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Friday, June 14, 2019

Flag Etiquette for Flag Day

Happy Flag Day to all of us who live in the United States of America.  This day commemorates the adoption of the flag in 1777 by the Second Continental Congress.  If my math is correct, this is the 242nd anniversary of that date.

"Wonder What the Flag Thinks About (A Lesson)" was published on page 5 of the June 14, 1922, issue of The Youngstown Vindicator.  A little flag etiquette is good anytime, but especially on Flag Day, right?


The flag's words in the boxes from left to right, top row, then bottom row.
Please Mister - Remember to hang me like this with the blue field in the upper right hand corner - the position of honor - also when I am hung horizontally.

In the first place I should never be draped but hung flat.
This picture of me is wrong because my stars and field of blue are in the wrong position.

And when you use my colors on a shield don't have a thing like this because it is wrong!  All wrong!  It should have no stars and there should not be seven red stripes.

Now this is correct.  The field is blue with no stars!!  And just the reverse of the flag it should have seven white and six red stripes.

Please don't drape me.  I am not a decoration.  If you must use my colors as draped decoration use strips of blue, white and red with my blue on top.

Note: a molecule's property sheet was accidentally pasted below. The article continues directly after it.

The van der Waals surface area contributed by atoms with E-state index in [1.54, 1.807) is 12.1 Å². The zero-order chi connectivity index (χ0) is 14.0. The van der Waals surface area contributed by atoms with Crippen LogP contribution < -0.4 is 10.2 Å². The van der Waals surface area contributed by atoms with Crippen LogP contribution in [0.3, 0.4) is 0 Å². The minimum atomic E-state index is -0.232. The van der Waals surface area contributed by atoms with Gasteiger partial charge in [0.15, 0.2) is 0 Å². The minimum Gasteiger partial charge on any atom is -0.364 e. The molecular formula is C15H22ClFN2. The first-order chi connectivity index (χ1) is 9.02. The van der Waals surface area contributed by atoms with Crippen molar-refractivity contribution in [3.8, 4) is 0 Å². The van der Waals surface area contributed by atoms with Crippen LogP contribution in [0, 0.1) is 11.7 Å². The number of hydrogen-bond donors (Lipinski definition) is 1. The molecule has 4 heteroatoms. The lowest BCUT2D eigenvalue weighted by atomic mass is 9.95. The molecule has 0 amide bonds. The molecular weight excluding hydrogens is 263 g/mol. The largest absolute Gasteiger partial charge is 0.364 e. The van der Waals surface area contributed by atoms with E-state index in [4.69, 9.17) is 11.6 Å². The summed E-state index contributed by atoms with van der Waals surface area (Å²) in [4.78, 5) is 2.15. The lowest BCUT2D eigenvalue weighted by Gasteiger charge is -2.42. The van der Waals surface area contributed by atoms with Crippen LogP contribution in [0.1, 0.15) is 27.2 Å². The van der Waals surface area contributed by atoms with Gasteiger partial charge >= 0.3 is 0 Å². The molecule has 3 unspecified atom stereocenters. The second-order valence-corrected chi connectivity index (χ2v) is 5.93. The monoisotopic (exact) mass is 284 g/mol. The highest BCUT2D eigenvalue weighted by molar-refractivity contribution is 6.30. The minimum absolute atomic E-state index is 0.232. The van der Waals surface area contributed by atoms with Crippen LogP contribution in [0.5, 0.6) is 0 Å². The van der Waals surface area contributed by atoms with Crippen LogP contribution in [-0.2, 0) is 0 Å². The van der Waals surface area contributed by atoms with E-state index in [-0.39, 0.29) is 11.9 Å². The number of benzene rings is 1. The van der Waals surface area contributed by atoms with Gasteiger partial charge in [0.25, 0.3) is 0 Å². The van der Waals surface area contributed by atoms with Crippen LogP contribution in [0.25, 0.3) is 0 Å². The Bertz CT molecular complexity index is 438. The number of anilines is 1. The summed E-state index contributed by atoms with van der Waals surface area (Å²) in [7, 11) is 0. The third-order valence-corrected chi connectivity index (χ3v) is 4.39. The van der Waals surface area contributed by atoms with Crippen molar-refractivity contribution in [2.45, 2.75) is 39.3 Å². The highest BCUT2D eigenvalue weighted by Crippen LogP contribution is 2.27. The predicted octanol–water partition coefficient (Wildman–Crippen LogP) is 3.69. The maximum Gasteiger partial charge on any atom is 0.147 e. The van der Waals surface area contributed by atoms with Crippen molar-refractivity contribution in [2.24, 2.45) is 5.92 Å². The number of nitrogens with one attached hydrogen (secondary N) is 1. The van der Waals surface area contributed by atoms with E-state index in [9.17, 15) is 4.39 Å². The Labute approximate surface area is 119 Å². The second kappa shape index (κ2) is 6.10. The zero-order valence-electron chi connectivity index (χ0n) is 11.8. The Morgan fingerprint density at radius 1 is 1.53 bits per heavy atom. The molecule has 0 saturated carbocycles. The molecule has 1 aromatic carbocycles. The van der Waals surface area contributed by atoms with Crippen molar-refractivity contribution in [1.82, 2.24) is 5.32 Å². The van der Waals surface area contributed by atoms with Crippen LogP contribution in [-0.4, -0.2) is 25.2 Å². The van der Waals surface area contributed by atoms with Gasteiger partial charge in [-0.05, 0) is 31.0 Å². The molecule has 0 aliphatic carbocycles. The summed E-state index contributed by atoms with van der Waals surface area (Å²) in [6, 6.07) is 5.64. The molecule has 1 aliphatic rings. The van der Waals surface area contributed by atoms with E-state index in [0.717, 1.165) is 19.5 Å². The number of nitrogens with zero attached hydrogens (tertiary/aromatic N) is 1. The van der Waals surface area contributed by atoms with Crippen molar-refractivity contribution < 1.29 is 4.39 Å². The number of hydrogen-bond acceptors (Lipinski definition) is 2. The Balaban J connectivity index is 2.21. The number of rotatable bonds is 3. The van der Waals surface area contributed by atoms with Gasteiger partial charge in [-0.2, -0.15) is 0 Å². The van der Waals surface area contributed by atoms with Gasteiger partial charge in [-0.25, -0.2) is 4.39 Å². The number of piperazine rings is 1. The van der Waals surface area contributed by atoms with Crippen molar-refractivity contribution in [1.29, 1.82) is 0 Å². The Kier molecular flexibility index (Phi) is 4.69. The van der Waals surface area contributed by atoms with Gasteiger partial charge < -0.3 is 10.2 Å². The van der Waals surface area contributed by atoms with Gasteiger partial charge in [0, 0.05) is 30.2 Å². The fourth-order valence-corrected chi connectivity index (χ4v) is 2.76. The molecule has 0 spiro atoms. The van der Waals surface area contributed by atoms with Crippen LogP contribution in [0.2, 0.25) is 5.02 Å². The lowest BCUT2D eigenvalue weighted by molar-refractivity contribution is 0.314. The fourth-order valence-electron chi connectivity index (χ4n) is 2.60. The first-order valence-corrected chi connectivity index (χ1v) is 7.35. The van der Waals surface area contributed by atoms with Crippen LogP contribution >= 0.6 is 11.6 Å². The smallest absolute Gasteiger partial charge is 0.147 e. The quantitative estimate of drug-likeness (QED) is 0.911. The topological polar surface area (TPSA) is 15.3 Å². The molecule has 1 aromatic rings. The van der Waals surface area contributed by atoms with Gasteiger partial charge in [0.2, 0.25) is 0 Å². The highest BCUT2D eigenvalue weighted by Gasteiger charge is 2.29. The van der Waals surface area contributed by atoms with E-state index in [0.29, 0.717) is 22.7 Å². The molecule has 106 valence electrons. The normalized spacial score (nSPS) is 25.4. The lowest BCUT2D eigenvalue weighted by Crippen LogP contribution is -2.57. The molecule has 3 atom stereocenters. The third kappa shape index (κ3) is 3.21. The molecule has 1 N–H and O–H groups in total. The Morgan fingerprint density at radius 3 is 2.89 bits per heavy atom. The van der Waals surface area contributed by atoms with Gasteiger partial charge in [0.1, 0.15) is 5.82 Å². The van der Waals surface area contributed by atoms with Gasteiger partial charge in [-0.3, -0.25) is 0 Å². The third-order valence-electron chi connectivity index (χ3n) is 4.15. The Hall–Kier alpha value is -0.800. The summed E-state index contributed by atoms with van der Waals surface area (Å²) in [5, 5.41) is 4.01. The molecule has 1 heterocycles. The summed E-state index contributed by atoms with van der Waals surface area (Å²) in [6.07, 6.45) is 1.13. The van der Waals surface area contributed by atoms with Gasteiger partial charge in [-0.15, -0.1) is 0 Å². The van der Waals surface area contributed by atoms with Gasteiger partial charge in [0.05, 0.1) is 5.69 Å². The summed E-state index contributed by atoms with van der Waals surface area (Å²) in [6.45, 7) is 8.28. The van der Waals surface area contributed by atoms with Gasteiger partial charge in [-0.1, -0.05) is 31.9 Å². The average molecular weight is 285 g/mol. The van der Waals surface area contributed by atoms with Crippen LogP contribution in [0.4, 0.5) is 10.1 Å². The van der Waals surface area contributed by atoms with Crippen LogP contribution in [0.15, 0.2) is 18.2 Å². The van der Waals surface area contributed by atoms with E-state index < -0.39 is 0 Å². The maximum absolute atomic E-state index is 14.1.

Do not use me as a mere background to set off the picture or bust of anybody - not even Washington or Lincoln.  It is an insult to both of us.  Don't let storekeepers use me in a window display.

And don't applaud when the National Anthem is sung.  It would be just as correct to applaud a minister's prayer.  The man who wrote of "the red, white and blue" was merely exercising his license as a poet.  Blue comes first.  There are as many folks ignorant of my proper use as there are folks who don't know the words to the National Anthem.

Happy Flag Day!  May it proudly wave forever.

--Nancy.

Copyright ©2019, Nancy Messier.  All Rights Reserved. 
Do not copy or use any content from this blog without written permission from the owner. 

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Sunday, June 9, 2019

Namesakes, both Male and Female

Sometimes the namesakes among my ancestors skipped a generation.

William Doyle (~1802-1838)
-- Andrew Doyle (1836-1908)
    -- William Doyle (1863-1941)
        -- Gust Doyle (1888-1933)
            -- William Doyle (1925-2015)
                -- William Doyle (living)

Emma V. (Nelson) Bickerstaff (~1845-1878)
-- Edward Jesse Bickerstaff (1871-1945)
    -- Emma Virginia Bickerstaff (1893-1973)

Tressa (Froman) Doyle (1867-1936)
-- Gust Doyle (1888-19330
    -- Tressa Doyle (1921-2003)


Other times, the naming pattern was only two generations long

Henry Carl Meinzen (1837-1926)
-- Henry Carl Meinzen (1870-19580

Abel Armitage (~1821 - ??)